When brands use too much fluff language without showing what they mean.
- Green Product vs. Dirty Company
‘Green’ products made by fast fashion brands or mass production. This ties directly to our H&M comments above!
- Suggestive Pictures
When brands use pictures that suggest that they are green when they aren’t. Think flowers coming out of smoke stacks or exhaust pipes – ew.
- Irrelevant Claims
When brands focus in on one tiny green attribute when the rest of a product/picture is completely anti-green.
- Best in Class?
Be very wary of brands who state they’re the best in their industry when is comes to green initiatives. Being slightly greener than the rest of an industry means very little if the rest of the industry is truly awful.
- Just not Credible
Be careful of brands who start ‘greening’ dangerous or untested products. This applies directly to essential oil companies saying how since their products are clean and green that you can ingest them, when that is untrue, dangerous and completely untested.
When brands use big words or jargon only a scientist could understand. If the brand is unable to explain what they’re doing in lamens terms, it’s likley hiding something.
- No Proof
This is an easy one, if there is no proof or evidence provided, don’t buy it.
- Out-right Lying
When a brand is clearly fabricating data or claims.
- Imaginary Friends
When a label looks like a third part endorsement when is isn’t.
What I personally look out for, mind you, is just how transparent a company really is about their processes and practices. If you can’t find the information you need on their website, that alone is a red flag.
But don’t forget about that packaging! You can often spot greenwashed products by just paying closer attention to the package. Check the ingredients, make sure that the product is actually green and not just using the colour to trick you.
Even those most familiar with green products can slip up every now and again, don’t be too hard on yourself if this happens to you. We’ve all been there and greenwashing is a manipulation tactic after all, it’s meant to make us slip up. All we can do is learn from our experiences and keep working to do better and spread awareness on the issue.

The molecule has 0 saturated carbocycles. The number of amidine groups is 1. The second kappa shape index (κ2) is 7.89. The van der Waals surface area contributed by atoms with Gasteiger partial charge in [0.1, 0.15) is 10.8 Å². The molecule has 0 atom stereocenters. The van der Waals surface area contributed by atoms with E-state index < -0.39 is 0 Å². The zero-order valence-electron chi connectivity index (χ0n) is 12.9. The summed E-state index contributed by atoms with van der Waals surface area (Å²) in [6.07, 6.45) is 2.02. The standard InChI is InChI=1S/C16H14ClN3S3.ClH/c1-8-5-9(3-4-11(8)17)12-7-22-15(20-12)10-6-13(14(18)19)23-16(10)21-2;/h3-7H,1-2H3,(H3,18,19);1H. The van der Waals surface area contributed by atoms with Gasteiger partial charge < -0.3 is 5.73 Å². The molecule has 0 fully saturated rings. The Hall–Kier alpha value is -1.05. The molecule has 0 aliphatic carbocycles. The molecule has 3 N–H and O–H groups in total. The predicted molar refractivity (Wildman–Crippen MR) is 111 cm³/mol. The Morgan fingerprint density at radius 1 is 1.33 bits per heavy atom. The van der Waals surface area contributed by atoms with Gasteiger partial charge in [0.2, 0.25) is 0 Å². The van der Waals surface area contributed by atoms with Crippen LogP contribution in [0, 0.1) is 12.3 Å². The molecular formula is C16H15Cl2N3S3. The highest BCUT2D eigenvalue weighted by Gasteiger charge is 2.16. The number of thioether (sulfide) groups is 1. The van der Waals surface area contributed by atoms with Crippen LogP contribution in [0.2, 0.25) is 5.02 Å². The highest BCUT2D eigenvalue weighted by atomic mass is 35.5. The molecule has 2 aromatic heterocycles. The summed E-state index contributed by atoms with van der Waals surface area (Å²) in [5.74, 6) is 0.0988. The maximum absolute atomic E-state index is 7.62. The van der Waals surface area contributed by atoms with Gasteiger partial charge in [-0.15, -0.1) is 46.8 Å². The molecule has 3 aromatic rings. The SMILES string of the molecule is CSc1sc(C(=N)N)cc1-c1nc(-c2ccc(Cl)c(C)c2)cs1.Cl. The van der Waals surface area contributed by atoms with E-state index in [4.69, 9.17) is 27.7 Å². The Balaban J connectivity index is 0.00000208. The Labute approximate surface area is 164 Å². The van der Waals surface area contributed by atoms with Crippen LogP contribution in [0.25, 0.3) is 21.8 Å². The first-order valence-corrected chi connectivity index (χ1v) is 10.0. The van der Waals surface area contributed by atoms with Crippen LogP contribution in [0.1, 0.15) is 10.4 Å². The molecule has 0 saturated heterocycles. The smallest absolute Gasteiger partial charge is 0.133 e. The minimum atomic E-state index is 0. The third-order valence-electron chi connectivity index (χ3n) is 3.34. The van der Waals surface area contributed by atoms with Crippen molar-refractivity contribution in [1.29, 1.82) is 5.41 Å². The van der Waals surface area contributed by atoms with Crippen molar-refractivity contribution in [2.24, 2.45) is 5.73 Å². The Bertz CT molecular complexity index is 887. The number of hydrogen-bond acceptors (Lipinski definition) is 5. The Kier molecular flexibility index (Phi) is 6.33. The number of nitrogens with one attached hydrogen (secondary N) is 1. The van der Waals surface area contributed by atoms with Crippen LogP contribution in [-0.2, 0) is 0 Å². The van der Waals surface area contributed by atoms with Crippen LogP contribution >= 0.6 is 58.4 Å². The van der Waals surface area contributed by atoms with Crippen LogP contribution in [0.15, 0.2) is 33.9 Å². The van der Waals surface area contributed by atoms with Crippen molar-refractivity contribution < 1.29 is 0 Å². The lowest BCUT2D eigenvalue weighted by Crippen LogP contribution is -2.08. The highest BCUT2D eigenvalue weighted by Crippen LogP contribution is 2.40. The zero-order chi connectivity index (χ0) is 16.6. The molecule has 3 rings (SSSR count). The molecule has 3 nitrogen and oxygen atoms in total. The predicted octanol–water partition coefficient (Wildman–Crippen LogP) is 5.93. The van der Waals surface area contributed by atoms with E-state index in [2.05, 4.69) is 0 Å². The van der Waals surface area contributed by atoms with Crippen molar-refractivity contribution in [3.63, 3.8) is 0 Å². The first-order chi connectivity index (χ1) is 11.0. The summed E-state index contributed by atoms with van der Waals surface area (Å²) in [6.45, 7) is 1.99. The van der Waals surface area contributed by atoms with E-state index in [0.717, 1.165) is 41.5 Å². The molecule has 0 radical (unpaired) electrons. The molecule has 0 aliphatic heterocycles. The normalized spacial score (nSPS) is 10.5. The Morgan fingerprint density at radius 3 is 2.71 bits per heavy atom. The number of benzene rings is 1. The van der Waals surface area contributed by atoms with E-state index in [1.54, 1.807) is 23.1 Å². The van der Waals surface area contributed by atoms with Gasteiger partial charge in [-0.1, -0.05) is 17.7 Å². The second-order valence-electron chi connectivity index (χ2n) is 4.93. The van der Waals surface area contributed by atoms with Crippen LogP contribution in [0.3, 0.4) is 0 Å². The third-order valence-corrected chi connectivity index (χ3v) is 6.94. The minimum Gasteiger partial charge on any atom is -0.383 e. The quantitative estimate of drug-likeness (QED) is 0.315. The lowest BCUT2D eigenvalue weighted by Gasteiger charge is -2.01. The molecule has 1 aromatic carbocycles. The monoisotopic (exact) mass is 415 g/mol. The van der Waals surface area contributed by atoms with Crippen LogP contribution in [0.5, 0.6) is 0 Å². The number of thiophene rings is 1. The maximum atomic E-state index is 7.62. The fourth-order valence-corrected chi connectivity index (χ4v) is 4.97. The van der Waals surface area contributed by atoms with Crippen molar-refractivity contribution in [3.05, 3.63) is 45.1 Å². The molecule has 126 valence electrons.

What’s the difference between Green Marketing and Greenwashing?
When it comes to green marketing, the brand is actually being honest, transparent and practical. Products that are using green marketing are manufactured in a sustainable fashion, free of toxic materials or ozone depleting substances, and do not use excessive packaging. Products advertised in this way are made from renewable resources, able to be recycled and/or use recycled materials and are repairable rather than disposable. So all in all, green marketing is advertising actual green products.
The only way that green marketing can become greenwashing is if the organization doesn’t follow through or live up to the standards of sustainable business practices that they’re claiming they do. Don’t just believe a company who calls themselves eco-friendly, organic, natural or green, these words can be used to confuse or mislead you! Dig deep before supporting brands who claim to be any of these things.
Why does any of this matter?
I’m sure this will go without saying, but knowledge is power. In this case, knowledge is the power to say no to brands who are deceptive. Everyone should have the right to an informed choice when it comes to our purchasing behaviour, and I hope this helps you out down the line when deciding on the next pair of shoes or new fall sweater!
Written by Emily Van Dyk